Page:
You can add a tenant improvements and betterments endorsement, which includes these improvements under your contents coverage and will replace them if they are damaged in a claim event.
Property Of Others
Sometimes you will have the property of your customers left in your store—for example, if you are selling it on consignment or repairing it. If there is a fire in your store, your customer will want their property to be covered under your insurance policy.
Having property of others coverage adds this property that you do not own, but you are in the care, custody, and control of.
Please note that this coverage does not apply to many things such as cars, motorcycles, or watercraft. You will need a specialized garagekeepers policy for certain types of property.
If your property is damaged in a covered claim, not only do you lose the money you had invested in the damaged property, you are also losing the revenue (or profit) that you would have made as a result of the sale of that property.
If enough of your property is damaged in a claim, you might have to shut down completely while the building is repaired or the property is reordered.
Business income insurance pays for your net income and payroll while you are unable to operate as a result of covered damage to your property.
If you take credit cards, rely on computers to conduct daily business transactions, or have an e-commerce site, you should most likely have some sort of cyber liability coverage for your online operations.
In a recent study by Deloitte, retailers are an "irresistible target for cyber-attacks" due to the number of credit card transactions that take place at a typical retail store. In addition, 24% of all cyber-attacks target retailers.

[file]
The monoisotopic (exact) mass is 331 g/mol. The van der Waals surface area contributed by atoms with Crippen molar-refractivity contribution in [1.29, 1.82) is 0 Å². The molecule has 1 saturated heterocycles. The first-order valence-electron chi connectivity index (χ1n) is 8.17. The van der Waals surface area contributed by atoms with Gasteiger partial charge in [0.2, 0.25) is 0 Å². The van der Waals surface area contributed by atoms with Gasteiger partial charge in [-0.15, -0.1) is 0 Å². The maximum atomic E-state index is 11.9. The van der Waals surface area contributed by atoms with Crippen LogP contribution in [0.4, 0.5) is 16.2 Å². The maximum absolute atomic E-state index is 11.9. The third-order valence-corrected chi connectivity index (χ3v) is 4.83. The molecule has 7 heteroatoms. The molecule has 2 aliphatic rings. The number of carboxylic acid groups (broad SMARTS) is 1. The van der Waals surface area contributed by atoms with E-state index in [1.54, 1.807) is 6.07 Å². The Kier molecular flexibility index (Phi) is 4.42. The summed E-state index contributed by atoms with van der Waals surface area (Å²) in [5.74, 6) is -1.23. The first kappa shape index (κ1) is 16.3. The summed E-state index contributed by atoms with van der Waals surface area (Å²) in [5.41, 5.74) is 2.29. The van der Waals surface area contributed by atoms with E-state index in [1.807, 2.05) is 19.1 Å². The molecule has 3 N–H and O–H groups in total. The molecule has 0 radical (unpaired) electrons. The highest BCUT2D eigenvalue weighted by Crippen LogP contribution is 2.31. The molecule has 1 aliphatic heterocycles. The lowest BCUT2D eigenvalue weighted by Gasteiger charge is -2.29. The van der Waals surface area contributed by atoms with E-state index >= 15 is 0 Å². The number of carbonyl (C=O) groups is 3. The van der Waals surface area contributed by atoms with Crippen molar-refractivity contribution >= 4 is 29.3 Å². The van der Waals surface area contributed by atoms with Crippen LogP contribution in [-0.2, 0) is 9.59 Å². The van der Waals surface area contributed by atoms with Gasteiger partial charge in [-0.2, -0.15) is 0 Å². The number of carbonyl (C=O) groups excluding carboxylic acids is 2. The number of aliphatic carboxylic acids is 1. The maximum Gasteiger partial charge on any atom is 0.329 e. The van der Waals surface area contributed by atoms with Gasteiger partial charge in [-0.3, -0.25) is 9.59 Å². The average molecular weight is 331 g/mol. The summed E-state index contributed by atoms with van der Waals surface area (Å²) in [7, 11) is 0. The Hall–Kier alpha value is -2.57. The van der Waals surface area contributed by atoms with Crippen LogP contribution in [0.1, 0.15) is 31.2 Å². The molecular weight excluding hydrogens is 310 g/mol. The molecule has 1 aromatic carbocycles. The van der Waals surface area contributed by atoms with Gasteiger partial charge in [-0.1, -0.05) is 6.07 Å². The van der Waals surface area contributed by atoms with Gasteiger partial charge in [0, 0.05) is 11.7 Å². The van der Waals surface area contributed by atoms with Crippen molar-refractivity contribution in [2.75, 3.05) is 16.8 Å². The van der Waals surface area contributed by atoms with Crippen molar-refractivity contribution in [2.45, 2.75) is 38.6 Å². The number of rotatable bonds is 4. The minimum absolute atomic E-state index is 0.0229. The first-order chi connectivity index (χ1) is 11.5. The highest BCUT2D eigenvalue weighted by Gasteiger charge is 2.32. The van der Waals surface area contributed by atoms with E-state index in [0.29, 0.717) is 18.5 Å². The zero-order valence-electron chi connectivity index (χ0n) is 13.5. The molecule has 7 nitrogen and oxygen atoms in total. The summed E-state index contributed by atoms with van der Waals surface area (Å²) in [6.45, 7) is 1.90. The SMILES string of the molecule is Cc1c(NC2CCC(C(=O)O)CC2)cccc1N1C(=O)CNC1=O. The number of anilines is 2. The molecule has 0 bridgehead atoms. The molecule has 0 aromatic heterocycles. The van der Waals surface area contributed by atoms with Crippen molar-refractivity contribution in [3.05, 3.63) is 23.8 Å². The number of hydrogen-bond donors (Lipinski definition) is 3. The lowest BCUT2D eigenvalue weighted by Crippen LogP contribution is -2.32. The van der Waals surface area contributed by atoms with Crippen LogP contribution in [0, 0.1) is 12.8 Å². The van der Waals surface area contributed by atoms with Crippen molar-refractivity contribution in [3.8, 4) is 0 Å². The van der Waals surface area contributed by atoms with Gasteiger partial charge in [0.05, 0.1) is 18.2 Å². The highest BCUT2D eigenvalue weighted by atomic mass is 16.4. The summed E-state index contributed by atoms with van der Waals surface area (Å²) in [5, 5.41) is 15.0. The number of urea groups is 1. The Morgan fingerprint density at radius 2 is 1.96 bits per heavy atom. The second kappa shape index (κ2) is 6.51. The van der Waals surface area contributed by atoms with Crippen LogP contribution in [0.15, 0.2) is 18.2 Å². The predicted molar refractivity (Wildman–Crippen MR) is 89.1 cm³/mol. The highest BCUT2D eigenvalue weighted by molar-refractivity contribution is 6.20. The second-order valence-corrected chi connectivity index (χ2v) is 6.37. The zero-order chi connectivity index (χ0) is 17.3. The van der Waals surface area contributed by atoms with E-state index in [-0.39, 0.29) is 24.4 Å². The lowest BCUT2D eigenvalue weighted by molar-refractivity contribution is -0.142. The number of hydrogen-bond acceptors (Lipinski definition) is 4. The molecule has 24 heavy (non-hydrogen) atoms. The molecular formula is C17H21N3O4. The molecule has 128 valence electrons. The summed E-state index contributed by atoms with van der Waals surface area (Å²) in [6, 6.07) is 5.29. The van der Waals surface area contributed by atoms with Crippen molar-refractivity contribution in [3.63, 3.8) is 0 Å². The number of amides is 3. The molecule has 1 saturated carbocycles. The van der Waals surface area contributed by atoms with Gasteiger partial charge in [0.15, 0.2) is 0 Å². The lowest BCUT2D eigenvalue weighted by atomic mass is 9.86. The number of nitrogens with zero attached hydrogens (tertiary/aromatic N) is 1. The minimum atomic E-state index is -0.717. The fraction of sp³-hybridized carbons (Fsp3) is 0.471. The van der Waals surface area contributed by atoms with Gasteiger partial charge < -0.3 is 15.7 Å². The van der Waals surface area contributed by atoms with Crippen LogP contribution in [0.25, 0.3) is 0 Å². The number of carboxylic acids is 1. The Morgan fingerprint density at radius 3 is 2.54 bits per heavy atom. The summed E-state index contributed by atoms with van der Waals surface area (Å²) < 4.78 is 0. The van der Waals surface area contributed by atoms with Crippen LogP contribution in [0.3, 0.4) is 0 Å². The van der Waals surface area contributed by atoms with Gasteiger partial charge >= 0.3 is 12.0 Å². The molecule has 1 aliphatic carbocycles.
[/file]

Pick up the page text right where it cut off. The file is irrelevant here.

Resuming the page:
You are exposed to the liability associated with a data breach if any of your clients are harmed as a result. In addition, each state has notification laws that might require to notify all your customers and provide credit monitoring services for years after the incident—resulting in massive expenses.
A cyber liability policy transfers these liabilities associated with a cyber-attack to an insurance carrier to pay for the lawsuits, fines, and other costs associated with the attack.
Employment Practices (EPLI)
Retail has one of the highest turnover rates of any industry—nearly 60%. With high turnover comes a higher likelihood of employment-related lawsuits. Between allegations of retaliation, discrimination, harassment, or breaking federal or state employment regulations, it is a large risk that any retail company should consider.
Employee coverage is what you typically think of when you consider what an EPLI policy would cover. There are allegations of racial discrimination, sexual harassment, wrongful termination, wrongful hiring practices, wage and hour claims, and more.
Third-party coverage encompasses what employee coverage addresses, except it includes third parties—think allegations of discrimination or harassment to customers, vendors, or other groups.